Marking an historic day in astronomy, Tuesday July 12th sees NASA publicly release a set of images taken by the James Webb Space Telescope, (JWST). 

Looking further and deeper than ever before into the universe in which we live, the images with mark a landmark achievement for humankind in science.  Referred to as the successor for the Hubble Space Telescope (HST), the two instruments will work together to further unravel the mysteries of the cosmos, with the JWST expected to have a minimum life-expectancy of 10 years.

Named after a former NASA Chief, who was in charge of the agency from 1961 to 1968, the world's largest and most powerful space telescope was launched on Christmas Day 2021 from the European Space Agency's (ESA), launch site in French Guiana aboard an Arianespace Ariane 5 rocket. 

After a journey of just under one million miles, the JWST arrived at its designated position on January 24th, a point in space whereby using gravitational forces, the telescope can maintain its location and stay in line with the Earth as it orbits the Sun.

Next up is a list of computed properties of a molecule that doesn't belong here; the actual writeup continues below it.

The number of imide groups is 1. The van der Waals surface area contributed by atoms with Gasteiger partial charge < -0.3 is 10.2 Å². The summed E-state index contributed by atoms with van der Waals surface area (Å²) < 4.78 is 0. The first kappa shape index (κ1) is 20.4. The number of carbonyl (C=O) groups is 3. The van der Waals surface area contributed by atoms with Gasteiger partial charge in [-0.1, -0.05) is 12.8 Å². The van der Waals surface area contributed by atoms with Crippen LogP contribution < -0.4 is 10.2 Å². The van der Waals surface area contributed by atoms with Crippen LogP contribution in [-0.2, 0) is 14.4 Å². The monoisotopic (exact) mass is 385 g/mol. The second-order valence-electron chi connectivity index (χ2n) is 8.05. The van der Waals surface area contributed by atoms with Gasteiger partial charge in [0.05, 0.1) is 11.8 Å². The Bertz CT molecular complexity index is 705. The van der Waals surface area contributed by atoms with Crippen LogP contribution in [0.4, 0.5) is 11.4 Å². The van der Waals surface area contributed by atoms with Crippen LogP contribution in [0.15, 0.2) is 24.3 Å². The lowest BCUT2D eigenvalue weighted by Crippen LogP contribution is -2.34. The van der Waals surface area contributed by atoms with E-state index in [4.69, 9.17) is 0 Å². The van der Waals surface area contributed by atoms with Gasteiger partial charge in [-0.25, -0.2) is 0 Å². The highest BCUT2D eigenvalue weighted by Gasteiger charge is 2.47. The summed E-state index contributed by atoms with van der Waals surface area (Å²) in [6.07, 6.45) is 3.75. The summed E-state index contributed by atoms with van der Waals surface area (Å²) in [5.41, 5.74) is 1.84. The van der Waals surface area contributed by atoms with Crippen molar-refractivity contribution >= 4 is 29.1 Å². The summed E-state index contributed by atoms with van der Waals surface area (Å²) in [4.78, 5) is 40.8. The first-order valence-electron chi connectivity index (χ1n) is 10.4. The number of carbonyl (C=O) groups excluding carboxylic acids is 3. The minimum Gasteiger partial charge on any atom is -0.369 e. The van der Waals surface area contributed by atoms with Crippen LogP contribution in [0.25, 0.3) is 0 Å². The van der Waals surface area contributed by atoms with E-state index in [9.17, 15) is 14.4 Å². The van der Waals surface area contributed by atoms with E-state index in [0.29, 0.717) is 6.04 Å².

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Since the JWST's arrival at its new home, scientists have undertaken a slow and methodical set of procedures to bring the JWST up to operational capacity, and despite being hit by a object classed as micro-meteorite, (something that was expected but this one was a little larger than anticipated), all systems have gradually been powered-up.

Around the world on Tuesday July 12th, images taken by the JWST will be revealed, demonstrating exactly what the telescope is capable of.  In the UK the images can be viewed at 3.30 p.m.  https://jwst.nasa.gov/index.html. 

The JWST is the fruition of planning and development that spans decades, making the release of the images an important scientific juncture in our understanding of the universe in which we live.